Neospora species infection in a herd of dairy cattle

Camilla Björkman From the Departments of Cattle and Sheep Diseases, PO Box 7019 (Björkman) and Obstetrics and Gynaecology (Stenlund), Swedish University of Agricultural Sciences, S-750 07 Uppsala; the Department of Parasitology, National Veterinary Institute and Swedish University of Agricultural Sciences, S-750 07 Uppsala (Holmdahl, Uggla); and Dala-Gävle Husdjur, Association for Livestock, Frelugavägen 19, S-821 30 Bollnäs (Johansson).

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Olof Johansson From the Departments of Cattle and Sheep Diseases, PO Box 7019 (Björkman) and Obstetrics and Gynaecology (Stenlund), Swedish University of Agricultural Sciences, S-750 07 Uppsala; the Department of Parasitology, National Veterinary Institute and Swedish University of Agricultural Sciences, S-750 07 Uppsala (Holmdahl, Uggla); and Dala-Gävle Husdjur, Association for Livestock, Frelugavägen 19, S-821 30 Bollnäs (Johansson).

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Susanne Stenlund From the Departments of Cattle and Sheep Diseases, PO Box 7019 (Björkman) and Obstetrics and Gynaecology (Stenlund), Swedish University of Agricultural Sciences, S-750 07 Uppsala; the Department of Parasitology, National Veterinary Institute and Swedish University of Agricultural Sciences, S-750 07 Uppsala (Holmdahl, Uggla); and Dala-Gävle Husdjur, Association for Livestock, Frelugavägen 19, S-821 30 Bollnäs (Johansson).

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O. Joakim M. Holmdahl From the Departments of Cattle and Sheep Diseases, PO Box 7019 (Björkman) and Obstetrics and Gynaecology (Stenlund), Swedish University of Agricultural Sciences, S-750 07 Uppsala; the Department of Parasitology, National Veterinary Institute and Swedish University of Agricultural Sciences, S-750 07 Uppsala (Holmdahl, Uggla); and Dala-Gävle Husdjur, Association for Livestock, Frelugavägen 19, S-821 30 Bollnäs (Johansson).

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Arvid Uggla From the Departments of Cattle and Sheep Diseases, PO Box 7019 (Björkman) and Obstetrics and Gynaecology (Stenlund), Swedish University of Agricultural Sciences, S-750 07 Uppsala; the Department of Parasitology, National Veterinary Institute and Swedish University of Agricultural Sciences, S-750 07 Uppsala (Holmdahl, Uggla); and Dala-Gävle Husdjur, Association for Livestock, Frelugavägen 19, S-821 30 Bollnäs (Johansson).

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Objective

To investigate the route of transmission of Neospora sp in a herd of dairy cattle in which sporadic abortions had been observed since the establishment of the farm in 1980.

Design

Serum samples were screened for antibodies to Neospora sp, and records from an artificial insemination program were analyzed.

Animals

58 female cattle.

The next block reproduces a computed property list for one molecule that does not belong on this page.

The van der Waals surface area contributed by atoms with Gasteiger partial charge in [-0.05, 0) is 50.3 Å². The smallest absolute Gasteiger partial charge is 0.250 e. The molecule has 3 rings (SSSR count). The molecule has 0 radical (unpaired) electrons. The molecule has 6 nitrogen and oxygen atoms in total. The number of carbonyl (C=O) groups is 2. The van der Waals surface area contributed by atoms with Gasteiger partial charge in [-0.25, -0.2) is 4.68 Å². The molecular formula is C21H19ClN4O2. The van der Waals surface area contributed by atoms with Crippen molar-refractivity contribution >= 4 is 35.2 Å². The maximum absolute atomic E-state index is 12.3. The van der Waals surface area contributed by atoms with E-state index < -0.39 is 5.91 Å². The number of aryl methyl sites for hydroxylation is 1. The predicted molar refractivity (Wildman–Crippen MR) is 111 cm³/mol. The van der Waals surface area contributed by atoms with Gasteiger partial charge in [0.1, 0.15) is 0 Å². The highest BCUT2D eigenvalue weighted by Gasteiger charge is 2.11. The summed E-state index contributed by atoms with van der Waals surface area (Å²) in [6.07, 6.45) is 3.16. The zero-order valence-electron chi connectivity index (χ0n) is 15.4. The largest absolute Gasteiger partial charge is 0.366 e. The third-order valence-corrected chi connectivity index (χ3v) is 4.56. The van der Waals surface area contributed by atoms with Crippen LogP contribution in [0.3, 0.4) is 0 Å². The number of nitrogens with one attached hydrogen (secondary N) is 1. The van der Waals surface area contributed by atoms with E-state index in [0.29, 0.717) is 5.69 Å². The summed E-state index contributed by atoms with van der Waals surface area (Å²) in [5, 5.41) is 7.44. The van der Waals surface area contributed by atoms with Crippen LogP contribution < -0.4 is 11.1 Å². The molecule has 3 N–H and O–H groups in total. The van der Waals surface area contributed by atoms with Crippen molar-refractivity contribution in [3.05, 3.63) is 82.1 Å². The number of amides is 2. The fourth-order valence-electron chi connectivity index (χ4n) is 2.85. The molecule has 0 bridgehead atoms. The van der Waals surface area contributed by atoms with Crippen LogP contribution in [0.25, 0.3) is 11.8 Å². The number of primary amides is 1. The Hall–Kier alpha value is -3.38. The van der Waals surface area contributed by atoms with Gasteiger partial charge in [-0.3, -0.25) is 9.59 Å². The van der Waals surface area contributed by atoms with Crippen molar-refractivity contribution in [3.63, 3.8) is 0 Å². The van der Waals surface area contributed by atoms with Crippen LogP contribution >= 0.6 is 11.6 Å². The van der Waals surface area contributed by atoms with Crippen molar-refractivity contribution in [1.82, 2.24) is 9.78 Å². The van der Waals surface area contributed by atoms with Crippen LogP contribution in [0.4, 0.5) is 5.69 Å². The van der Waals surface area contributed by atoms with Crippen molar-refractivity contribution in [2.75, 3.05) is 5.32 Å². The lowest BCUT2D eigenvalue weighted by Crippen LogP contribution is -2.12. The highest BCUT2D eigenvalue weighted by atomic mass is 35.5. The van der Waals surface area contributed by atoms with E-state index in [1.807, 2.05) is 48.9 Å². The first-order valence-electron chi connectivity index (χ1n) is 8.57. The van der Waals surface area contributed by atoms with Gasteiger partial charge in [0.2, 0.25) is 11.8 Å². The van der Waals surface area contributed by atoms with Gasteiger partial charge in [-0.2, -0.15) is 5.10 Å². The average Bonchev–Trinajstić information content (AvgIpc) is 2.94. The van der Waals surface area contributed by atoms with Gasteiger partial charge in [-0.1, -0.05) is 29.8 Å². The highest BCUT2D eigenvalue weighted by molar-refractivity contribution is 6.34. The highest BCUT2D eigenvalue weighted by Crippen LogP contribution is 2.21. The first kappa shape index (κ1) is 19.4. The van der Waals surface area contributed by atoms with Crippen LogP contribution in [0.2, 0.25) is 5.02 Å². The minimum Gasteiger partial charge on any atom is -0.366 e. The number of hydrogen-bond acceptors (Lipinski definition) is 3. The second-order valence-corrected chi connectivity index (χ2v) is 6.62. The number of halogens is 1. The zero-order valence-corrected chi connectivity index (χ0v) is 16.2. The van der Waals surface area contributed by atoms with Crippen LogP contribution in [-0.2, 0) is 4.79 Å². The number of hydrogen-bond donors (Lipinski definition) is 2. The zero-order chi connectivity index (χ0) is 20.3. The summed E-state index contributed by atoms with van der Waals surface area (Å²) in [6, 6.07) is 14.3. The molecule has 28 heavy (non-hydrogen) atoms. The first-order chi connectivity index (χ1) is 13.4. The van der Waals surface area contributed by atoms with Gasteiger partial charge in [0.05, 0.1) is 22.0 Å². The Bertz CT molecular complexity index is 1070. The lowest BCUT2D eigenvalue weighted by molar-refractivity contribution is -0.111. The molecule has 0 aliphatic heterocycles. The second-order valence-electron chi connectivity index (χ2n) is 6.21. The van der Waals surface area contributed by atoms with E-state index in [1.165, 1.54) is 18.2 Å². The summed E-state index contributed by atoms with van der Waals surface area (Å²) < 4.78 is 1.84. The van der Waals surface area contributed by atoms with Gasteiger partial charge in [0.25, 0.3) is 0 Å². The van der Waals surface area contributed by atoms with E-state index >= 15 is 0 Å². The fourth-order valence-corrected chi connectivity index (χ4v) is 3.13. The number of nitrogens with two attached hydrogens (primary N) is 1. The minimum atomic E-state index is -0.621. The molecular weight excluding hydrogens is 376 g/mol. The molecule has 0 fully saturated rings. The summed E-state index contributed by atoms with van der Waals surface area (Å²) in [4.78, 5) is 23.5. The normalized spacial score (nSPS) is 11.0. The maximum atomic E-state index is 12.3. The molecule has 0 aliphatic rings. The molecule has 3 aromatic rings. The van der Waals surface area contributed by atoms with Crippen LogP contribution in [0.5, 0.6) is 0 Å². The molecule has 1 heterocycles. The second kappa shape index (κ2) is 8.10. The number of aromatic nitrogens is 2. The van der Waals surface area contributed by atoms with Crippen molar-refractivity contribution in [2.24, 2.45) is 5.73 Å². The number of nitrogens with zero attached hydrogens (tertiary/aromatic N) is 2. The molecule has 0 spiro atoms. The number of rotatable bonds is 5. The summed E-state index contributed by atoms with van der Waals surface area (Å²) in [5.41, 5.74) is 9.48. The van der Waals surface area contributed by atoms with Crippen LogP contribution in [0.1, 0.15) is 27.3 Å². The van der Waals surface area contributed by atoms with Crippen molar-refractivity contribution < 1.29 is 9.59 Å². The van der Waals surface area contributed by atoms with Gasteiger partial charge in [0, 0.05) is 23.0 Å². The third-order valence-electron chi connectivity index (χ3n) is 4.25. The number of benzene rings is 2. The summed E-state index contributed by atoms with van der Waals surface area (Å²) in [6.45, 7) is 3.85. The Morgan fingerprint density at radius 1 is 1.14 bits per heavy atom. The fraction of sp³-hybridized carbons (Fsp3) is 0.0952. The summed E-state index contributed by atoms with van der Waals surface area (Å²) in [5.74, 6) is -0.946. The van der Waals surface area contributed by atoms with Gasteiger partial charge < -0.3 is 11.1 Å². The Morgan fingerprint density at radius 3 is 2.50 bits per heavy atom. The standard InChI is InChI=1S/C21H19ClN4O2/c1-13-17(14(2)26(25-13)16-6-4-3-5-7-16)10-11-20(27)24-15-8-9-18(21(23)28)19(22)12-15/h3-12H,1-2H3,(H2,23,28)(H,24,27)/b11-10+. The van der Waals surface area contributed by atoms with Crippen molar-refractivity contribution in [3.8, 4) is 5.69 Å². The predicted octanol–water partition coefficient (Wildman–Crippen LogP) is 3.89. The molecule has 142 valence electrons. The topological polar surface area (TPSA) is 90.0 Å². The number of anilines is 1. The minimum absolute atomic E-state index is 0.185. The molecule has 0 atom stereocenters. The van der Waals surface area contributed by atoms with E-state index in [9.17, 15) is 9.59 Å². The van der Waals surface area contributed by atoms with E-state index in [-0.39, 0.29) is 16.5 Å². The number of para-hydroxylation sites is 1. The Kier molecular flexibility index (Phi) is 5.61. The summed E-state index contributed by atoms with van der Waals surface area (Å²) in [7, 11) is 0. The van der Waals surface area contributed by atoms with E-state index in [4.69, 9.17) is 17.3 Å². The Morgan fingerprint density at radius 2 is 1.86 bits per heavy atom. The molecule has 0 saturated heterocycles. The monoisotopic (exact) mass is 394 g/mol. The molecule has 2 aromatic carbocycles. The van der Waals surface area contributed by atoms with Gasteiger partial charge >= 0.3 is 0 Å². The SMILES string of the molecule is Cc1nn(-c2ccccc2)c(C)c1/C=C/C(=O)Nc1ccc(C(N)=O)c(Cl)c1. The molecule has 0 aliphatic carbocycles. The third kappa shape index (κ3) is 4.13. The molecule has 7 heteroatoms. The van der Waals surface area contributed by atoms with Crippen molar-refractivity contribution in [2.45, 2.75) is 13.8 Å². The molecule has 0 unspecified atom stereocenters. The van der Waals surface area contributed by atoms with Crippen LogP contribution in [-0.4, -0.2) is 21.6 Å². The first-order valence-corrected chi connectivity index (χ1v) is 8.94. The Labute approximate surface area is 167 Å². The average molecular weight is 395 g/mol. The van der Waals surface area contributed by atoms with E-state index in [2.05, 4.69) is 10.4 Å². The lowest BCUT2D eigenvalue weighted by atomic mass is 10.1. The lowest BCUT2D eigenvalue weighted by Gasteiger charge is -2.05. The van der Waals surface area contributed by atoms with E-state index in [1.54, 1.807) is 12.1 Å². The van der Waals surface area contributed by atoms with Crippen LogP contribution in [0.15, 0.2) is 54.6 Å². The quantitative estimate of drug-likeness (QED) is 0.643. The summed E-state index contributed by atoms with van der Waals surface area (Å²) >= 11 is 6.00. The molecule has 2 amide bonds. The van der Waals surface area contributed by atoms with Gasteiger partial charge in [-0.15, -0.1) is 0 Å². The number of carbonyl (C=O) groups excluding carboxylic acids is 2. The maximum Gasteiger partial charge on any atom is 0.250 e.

Procedure

An ELISA was used to screen serum samples for antibodies to Neospora sp. Fertility, calf mortality, and relationships between specific cattle were investigated. Statistical analysis was performed on the fertility data.

Results

Antibodies were detected in 17 of 58 (29%) tested cattle. All seropositive cattle were descendants of 2 cows purchased in 1980. Cattle that were descendants of those 2 cows were compared with their herdmates, but significant differences were not detected in the number of inseminations per confirmed pregnancy or in the number of cattle that required more than 1 insemination/pregnancy. Since 1980, there were 323 confirmed pregnancies in the herd, and calf mortality (prenatal and perinatal mortality) was 24 of 323 (7%).

Clinical implications

Congenital transmission of Neospora organisms together with the apparent lack of horizontal transmission observed in the herd reported here indicated that Neospora sp has the ability to be transmitted from dam to offspring for several generations. This mode of transmission would explain the maintenance of infection in a population of cattle despite the lack of a definitive host for the parasite. (J Am Vet Med Assoc 1996;208:1441-1444)

Objective

To investigate the route of transmission of Neospora sp in a herd of dairy cattle in which sporadic abortions had been observed since the establishment of the farm in 1980.

Design

Serum samples were screened for antibodies to Neospora sp, and records from an artificial insemination program were analyzed.

Animals

58 female cattle.

Procedure

An ELISA was used to screen serum samples for antibodies to Neospora sp. Fertility, calf mortality, and relationships between specific cattle were investigated. Statistical analysis was performed on the fertility data.

Results

Antibodies were detected in 17 of 58 (29%) tested cattle. All seropositive cattle were descendants of 2 cows purchased in 1980. Cattle that were descendants of those 2 cows were compared with their herdmates, but significant differences were not detected in the number of inseminations per confirmed pregnancy or in the number of cattle that required more than 1 insemination/pregnancy. Since 1980, there were 323 confirmed pregnancies in the herd, and calf mortality (prenatal and perinatal mortality) was 24 of 323 (7%).

Clinical implications

Congenital transmission of Neospora organisms together with the apparent lack of horizontal transmission observed in the herd reported here indicated that Neospora sp has the ability to be transmitted from dam to offspring for several generations. This mode of transmission would explain the maintenance of infection in a population of cattle despite the lack of a definitive host for the parasite. (J Am Vet Med Assoc 1996;208:1441-1444)

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